Studying the Changing Shapes of Human Skulls in Medieval Times

David of Gene Expression broke the news of a new study of skulls from a Yorkshire village, which ‘deepens’ a

“long-standing mystery over the way men’s skulls changed from long to round during medieval Europe.”

Why men? I’ve never heard of the claim that male bones are more sensitive to environmental change during their development than those of women, which is what this the Guardian article quotes. Does anyone out there have a paper which studies this? I have, however, been taught that rounder skulls have less surface area, a common physiological adaptation seen in all animals.

The data of 700 skeletons from the Wharram Percy sites complicates what and how changes in skull shape happened during the 11th and 13th century. Currently there are two hypotheses, one where round skulls are due to gene flow from immigrant populations and the other is one that suggest round skulls were selected and influenced by climate change. But,

“neither [hypotheses] makes sense of the 700 Yorkshire skeletons…

The leading theory, that Scandinavian incomers brought new racial characteristics to the rest of Europe, does not make sense at Wharram, a lonely valley in the Wolds near Malton. Its natural isolation was reinforced during the 200 years of the skull change by plague and sheep blight which soon after led to its abandonment.

The skulls also show that only men were affected, which would not have applied if its cause was new genetic stock. Simon Mays, the human skeletal biologist in charge of the English Heritage study, said: “If immigration was responsible we would expect both sexes to be affected. There’s also the puzzle of why male skull shapes eventually reverted back, becoming similar to those we have today… But the climate at Wharram during the critical period rose by 0.5C and was actually warmer than it is today,” said Mr Mays. “Further, as the weather got much colder in the later medieval period skulls started to become longer and narrower again.”

Because neither gene flow nor climate change can explain why humans skulls became rounder during this time period, people are considering the effects of plague on selecting round skulls. The plague,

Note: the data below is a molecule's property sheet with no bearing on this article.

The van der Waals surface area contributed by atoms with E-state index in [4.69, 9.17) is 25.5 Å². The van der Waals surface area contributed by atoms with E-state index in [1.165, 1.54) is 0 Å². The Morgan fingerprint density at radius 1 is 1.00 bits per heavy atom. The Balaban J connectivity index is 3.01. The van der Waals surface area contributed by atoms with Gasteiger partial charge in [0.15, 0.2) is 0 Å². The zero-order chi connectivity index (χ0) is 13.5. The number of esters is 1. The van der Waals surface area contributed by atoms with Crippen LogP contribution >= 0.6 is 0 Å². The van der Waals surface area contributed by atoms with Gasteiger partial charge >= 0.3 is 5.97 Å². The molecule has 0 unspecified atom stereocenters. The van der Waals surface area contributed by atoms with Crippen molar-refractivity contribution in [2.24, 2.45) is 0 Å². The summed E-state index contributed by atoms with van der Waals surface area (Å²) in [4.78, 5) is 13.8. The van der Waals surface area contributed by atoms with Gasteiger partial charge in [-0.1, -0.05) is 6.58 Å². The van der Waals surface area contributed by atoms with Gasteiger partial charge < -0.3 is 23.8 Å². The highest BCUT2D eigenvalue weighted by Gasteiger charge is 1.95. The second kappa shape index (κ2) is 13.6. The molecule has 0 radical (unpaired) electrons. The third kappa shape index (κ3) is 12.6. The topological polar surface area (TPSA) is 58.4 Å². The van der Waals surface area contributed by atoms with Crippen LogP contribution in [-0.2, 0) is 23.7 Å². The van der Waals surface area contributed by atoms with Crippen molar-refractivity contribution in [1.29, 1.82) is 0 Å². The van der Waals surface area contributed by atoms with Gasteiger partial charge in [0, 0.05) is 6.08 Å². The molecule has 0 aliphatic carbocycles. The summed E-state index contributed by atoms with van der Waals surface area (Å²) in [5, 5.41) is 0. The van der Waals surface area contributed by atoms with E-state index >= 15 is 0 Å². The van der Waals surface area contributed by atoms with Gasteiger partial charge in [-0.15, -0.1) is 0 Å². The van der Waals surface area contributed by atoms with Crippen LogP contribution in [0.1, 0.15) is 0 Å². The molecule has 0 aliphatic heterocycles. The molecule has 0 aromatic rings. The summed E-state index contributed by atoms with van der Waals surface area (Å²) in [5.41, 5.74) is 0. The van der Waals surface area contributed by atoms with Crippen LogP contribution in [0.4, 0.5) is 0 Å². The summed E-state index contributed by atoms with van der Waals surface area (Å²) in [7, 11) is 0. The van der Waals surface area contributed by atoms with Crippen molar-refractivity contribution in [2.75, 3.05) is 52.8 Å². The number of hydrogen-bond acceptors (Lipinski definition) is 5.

“repeatedly devastated Wharram along with many other parts of western Europe. Villagers finally called it a day around 1500, leaving only mounds and the ruined St Martin’s church today.

The study, the latest of 14 volumes on 40 years of excavation at Wharram, also shows that left-handedness was much more common in medieval times, at 15% compared with 8% today. Infant mortality was also unexpectedly low, possibly because illness and poor diet set in only after weaning off breast milk.”

But as David of Gene Expression, “the change between the 11th and 13th centuries precedes the Black Death.”

So what’s going on with these skulls? I wish I had a photo to see just how round these skulls. In my forensic anthropology education, white people, like Europeans, are generally characterized by a doliocephalic shape, which is a fancy way of saying the skull is long. The doliocephalic shape is calculated by taking a ratio of the breadth of the head to its length. Sure there is a lot of variation in populations, but the consensus is that Europeans have longer skulls than round, broad ones as compared to other humans.

I guess the jury is still out on what happened at Wharram Percy and the round skull phenomenon.

6 thoughts on “Studying the Changing Shapes of Human Skulls in Medieval Times

  1. It is not impossible that the long skull was a male trait as any other male trait (heavier jaw, longer nose etc).

    In that era populations were largely static, so that spontaneous variations could be easily passed on to a small gene pool and become a common characteristic. But once a wider genetic pool was introduced a local anomaly would be absorbed and largely disappear.

  2. There was a photo in one of our national papers showing this (and if I can remember which one I will add the link) and the two skulls they showed were quite clearly different. If they have picked the roundest for comparison, I honestly don’t know, but the round one really was much much rounder than the long one.

  3. Weirdly, the paper I know I saw a photo in in the paper copy, doesn’t seem to want to show one with the article in the online version. However, there is a small photo (not great) at Driffield Today:

    There is also a video clip on the website. I can’t find a way to link to it, but it’s called: ‘Oddly shaped’ skulls found. If you use the search the site facility, it should come up fairly easily.

  4. I’d love to see the comparison, archaeozoo… so if you find the link, send it our way, please! Thanks for the comment, at least I know there are photos floating out there.

  5. I have been searching to find if it is true what i was told, that a knot at the base of one’s skull means they are mixed American Indian
    Would it have anything to do with who one is ?
    I know one can from and shape a skull from birth, but the knot at the base of the skull would still be there…Maybe.
    Do you know, have you did ant sturies on it ?

  6. hi i want to know if there is different type of shape in human skull, i have see oval shape flat shape and i will like to also know if, the different type of shape… size mean some thing or if it is the different race… of people

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